Question #46693

1 Answer
Nov 22, 2015

Answer:

#"0.0597 g"#

Explanation:

The thing to remember about nuclear half-life calculations is that on original sample of a radioactive substance will be halved with every passing of a half-life.

Mathematically, you can write this as

#color(blue)(A = A_0 * 1/2^n)" "#, where

#A# - the amount of the radioactive substance that remains after the passing of #n# half-lives
#A_0# - the initial mass of the sample
#n# - the number of half-lives that passed

Keep in mind, #n# does not have to be a whole number. The above equation is valid whether or not a whole number of half-lives pass.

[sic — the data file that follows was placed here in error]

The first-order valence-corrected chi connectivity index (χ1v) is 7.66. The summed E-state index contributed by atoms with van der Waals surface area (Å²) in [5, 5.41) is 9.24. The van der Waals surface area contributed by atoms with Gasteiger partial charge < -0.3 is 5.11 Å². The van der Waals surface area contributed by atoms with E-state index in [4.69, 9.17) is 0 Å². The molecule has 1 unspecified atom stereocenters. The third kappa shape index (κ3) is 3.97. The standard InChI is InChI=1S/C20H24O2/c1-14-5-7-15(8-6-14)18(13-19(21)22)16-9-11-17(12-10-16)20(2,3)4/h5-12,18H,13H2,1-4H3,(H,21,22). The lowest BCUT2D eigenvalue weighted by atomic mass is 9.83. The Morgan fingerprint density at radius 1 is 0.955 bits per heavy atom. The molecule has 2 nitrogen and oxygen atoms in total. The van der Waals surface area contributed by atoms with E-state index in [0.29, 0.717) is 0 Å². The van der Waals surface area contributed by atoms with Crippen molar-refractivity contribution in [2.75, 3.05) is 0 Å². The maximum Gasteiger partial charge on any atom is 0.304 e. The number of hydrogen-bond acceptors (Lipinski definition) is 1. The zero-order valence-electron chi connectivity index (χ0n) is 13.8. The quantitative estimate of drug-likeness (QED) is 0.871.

In your case, the mass of the original sample is #"1.00 g"#. The half-life of tritium is said to be equal to #12.3# years. To get the value of #n#, divide the total time that passed by the half-life of the isotope

#color(blue)(n = "total time"/"half-life")#

In this case, you will have

#n = (50.0color(red)(cancel(color(black)("years"))))/(12.3color(red)(cancel(color(black)("years"))))#

This means that you'll be left with

#A = "1.00 g" * 1/2^(50.0/12.3) = color(green)("0.0597 g tritium")#

The answer is rounded to three sig figs.